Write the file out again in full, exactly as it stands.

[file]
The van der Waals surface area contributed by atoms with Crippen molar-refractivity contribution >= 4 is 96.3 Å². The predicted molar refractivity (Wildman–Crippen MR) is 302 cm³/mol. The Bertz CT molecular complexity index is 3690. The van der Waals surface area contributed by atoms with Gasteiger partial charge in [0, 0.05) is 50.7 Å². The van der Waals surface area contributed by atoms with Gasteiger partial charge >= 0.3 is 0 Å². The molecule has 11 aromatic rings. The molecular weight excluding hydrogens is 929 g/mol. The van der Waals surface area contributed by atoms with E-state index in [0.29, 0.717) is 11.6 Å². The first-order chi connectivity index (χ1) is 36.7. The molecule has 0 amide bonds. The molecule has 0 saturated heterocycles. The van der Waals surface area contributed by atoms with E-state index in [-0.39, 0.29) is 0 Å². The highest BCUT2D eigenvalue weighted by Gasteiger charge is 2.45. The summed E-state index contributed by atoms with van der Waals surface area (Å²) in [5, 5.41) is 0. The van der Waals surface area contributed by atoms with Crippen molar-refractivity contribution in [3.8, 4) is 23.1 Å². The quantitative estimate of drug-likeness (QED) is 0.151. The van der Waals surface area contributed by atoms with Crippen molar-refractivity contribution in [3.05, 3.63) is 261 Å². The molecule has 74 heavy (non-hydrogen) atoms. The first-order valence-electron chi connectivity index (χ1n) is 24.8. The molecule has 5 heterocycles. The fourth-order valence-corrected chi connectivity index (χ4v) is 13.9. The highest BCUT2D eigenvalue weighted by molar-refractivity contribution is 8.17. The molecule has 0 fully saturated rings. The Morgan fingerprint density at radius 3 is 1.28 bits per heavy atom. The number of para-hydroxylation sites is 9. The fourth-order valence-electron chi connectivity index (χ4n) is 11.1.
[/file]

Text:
The van der Waals surface area contributed by atoms with Crippen molar-refractivity contribution >= 4 is 96.3 Å². The predicted molar refractivity (Wildman–Crippen MR) is 302 cm³/mol. The Bertz CT molecular complexity index is 3690. The van der Waals surface area contributed by atoms with Gasteiger partial charge in [0, 0.05) is 50.7 Å². The van der Waals surface area contributed by atoms with Gasteiger partial charge >= 0.3 is 0 Å². The molecule has 11 aromatic rings. The molecular weight excluding hydrogens is 929 g/mol. The van der Waals surface area contributed by atoms with E-state index in [0.29, 0.717) is 11.6 Å². The first-order chi connectivity index (χ1) is 36.7. The molecule has 0 amide bonds. The molecule has 0 saturated heterocycles. The van der Waals surface area contributed by atoms with E-state index in [-0.39, 0.29) is 0 Å². The highest BCUT2D eigenvalue weighted by Gasteiger charge is 2.45. The summed E-state index contributed by atoms with van der Waals surface area (Å²) in [5, 5.41) is 0. The van der Waals surface area contributed by atoms with Crippen molar-refractivity contribution in [3.8, 4) is 23.1 Å². The quantitative estimate of drug-likeness (QED) is 0.151. The van der Waals surface area contributed by atoms with Crippen molar-refractivity contribution in [3.05, 3.63) is 261 Å². The molecule has 74 heavy (non-hydrogen) atoms. The first-order valence-electron chi connectivity index (χ1n) is 24.8. The molecule has 5 heterocycles. The fourth-order valence-corrected chi connectivity index (χ4v) is 13.9. The highest BCUT2D eigenvalue weighted by molar-refractivity contribution is 8.17. The molecule has 0 fully saturated rings. The Morgan fingerprint density at radius 3 is 1.28 bits per heavy atom. The number of para-hydroxylation sites is 9. The fourth-order valence-electron chi connectivity index (χ4n) is 11.1.